Far too early the following morning we find ourselves roaring out of Ghent with every hope of reaching Dover during the day. Before half an hour has passed, however, I do something of an extremely silly nature, which results in the breaking of the magneto platform. Fortunately, we have only just passed an American coach building works, the manager of which takes a great interest in our little spot of trouble.

He hands us over to his wife, who provides us with an excellent meal and some of the finest coffee I have yet tasted. Meanwhile much feverish work must have been done in the works, for on our return we behold an extremely neat and businesslike repair, the total cost of which is five shillings, including our meals. Mid-day approaches before the magneto is retimed and the controls replaced, so that Ostend looks like being our stopping place to-night. It is : and a very gay place,

too. Fairy lights hung all over the town and bands playing on the pavements.

At sea, the following morning, there is a long and gentle swell, which is quite pleasant. It seems strange that this expanse of blue should have been so unpleasant only a few days ago. As we pass Dunkirk, the feathered squadron treat us to some more manceuvres, including the ” arrowhead “formation. It is no wonder these birds are so expert. They are always practising. Straight ahead of us a large fish rears its head out of the water and sinks back again, as though the heat were too much for it. This fish, apparently, is not alone, for suddenly a large fin appeared alongside the boat and an enormous fish dives underneath. I am beginning to under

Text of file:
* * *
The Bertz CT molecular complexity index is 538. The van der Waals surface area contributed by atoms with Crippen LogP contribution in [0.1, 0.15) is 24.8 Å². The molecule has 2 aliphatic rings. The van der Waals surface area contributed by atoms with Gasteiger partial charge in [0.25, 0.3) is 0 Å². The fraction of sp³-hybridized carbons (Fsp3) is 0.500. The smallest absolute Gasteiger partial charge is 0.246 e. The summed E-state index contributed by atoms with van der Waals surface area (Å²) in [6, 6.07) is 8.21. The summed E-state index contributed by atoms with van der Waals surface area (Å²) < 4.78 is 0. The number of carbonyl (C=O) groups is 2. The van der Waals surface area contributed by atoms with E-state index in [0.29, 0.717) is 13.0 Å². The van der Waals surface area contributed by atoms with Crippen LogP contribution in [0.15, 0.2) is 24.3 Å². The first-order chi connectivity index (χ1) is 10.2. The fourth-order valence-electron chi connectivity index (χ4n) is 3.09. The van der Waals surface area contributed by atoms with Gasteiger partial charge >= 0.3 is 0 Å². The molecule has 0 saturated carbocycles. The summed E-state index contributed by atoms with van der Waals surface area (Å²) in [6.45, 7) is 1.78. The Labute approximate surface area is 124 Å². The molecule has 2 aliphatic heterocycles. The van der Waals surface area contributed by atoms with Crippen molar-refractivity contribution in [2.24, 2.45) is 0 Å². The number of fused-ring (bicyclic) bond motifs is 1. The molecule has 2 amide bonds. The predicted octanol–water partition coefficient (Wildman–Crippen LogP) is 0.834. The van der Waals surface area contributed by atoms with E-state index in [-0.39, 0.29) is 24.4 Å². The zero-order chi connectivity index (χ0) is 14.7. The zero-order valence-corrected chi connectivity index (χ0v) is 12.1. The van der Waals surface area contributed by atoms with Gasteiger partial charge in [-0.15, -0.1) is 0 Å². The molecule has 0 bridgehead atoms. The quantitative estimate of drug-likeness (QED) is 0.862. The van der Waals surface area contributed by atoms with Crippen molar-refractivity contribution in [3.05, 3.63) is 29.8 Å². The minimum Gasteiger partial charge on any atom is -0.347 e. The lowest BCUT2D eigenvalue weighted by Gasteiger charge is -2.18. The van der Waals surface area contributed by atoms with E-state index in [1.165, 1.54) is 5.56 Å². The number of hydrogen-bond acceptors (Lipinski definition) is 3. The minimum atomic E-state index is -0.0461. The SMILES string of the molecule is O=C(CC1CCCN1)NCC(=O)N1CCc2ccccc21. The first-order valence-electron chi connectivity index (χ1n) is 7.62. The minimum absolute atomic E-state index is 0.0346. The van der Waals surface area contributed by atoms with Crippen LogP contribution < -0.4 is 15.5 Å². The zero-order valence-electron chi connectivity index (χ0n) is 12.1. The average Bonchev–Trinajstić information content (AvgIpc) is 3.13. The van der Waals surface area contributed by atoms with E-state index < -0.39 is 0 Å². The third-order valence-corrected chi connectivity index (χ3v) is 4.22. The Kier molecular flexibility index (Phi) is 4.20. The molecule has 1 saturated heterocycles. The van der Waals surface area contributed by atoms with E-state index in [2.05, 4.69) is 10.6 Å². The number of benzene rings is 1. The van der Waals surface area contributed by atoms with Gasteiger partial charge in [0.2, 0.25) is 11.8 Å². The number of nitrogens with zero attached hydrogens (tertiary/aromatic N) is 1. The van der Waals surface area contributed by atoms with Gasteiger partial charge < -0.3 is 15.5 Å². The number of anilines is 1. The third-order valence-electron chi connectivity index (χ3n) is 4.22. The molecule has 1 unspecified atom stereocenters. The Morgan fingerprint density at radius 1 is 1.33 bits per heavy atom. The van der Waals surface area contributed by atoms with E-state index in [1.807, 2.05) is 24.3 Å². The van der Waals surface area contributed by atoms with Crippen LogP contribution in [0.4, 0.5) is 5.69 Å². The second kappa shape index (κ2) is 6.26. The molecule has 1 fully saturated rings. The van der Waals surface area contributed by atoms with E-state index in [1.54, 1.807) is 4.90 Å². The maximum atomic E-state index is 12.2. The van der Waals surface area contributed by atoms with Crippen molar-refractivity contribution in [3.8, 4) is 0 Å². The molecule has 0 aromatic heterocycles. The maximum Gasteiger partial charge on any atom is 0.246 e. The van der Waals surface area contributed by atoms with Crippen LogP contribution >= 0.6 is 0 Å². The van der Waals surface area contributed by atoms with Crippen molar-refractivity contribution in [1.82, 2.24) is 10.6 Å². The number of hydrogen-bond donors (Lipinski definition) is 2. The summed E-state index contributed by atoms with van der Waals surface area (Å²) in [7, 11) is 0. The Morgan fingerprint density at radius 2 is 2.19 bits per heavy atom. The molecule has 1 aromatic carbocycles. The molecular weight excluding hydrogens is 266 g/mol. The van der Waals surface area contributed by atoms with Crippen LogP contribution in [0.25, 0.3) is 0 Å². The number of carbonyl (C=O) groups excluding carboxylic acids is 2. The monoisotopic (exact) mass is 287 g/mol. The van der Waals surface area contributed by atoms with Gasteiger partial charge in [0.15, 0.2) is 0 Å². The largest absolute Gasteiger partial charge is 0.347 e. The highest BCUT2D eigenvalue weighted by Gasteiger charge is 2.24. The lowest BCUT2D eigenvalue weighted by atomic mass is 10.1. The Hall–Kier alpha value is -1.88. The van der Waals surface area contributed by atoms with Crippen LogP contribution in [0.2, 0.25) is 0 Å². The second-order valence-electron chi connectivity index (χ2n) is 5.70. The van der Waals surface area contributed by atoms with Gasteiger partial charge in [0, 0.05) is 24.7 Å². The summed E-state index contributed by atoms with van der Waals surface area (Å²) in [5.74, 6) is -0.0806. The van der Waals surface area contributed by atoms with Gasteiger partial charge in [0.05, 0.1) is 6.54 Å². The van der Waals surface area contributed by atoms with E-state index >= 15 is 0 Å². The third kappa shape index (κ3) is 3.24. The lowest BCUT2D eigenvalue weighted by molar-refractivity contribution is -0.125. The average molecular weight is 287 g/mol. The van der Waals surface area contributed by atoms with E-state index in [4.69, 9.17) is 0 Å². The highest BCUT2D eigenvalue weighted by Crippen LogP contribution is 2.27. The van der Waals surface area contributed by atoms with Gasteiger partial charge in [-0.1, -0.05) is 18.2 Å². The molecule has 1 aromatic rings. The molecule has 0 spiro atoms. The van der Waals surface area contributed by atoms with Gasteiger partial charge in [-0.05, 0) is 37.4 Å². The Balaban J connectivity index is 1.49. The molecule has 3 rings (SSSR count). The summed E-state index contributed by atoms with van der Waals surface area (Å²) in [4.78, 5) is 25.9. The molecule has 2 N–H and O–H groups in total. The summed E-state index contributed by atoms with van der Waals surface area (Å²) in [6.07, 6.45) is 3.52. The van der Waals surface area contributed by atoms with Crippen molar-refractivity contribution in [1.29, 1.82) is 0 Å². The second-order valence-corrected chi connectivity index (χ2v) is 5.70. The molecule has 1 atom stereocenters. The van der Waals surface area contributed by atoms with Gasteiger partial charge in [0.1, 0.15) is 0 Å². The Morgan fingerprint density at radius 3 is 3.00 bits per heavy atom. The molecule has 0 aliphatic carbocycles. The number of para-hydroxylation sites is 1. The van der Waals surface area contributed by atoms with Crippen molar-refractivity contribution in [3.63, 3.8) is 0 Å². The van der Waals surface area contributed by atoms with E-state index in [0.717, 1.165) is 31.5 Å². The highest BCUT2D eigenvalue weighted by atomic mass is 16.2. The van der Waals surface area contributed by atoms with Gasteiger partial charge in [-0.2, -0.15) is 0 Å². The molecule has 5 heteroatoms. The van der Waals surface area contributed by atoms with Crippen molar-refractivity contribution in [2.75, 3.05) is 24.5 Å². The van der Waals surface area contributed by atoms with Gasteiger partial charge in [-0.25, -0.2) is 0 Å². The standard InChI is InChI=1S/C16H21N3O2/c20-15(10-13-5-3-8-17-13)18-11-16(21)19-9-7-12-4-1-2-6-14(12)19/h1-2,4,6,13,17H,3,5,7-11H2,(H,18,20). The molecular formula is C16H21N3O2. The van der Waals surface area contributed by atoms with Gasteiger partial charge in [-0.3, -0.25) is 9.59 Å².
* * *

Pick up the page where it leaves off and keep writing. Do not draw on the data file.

stand how fishermen exaggerate ; for it is only recently that it has dawned upon upon me that this fish might not have been a whale after all. Perhaps it was a porpoise. At Calais we search for a passport official, but finding none, decide to have lunch instead. As there is a strong wind blowing and the visibility is bad, it is necessary to follow a steamer across the Channel, as reading a compass in a rough sea is almost impossible. Accordingly we start out behind. the ” S.S. Autocarrier,” and soon lose sight of the French coast. The sea in mid-channel is decidedly rough, and considerable manceuvring is essential to avoid slowing down. For instance, if the boat is allowed to travel down the larger waves unchecked, it will “

plunge” at the bottom, leaving you floating about in the sea. It is therefore necessary to” slip off” your speed, as you near the bottom of a wave, by spinning the wheel first to port and then to starboard. A very tiring business. At last, however, England appears ahead, and we shoot into Dover Harbour, having done the journey across the Channel in exactly one hour and a half. The best time, so far, for a 350 c.c. engine.

After refuelling we proceed to Ramsgate for the night, where it is good to note the slight reduction in charges. It now costs 1/4 per visit. Having had a pleasant journey round the North Foreland, we feel that our troubles are over, But it is not so. There is a storm at Herne Bay, making the going

(continued on page 534).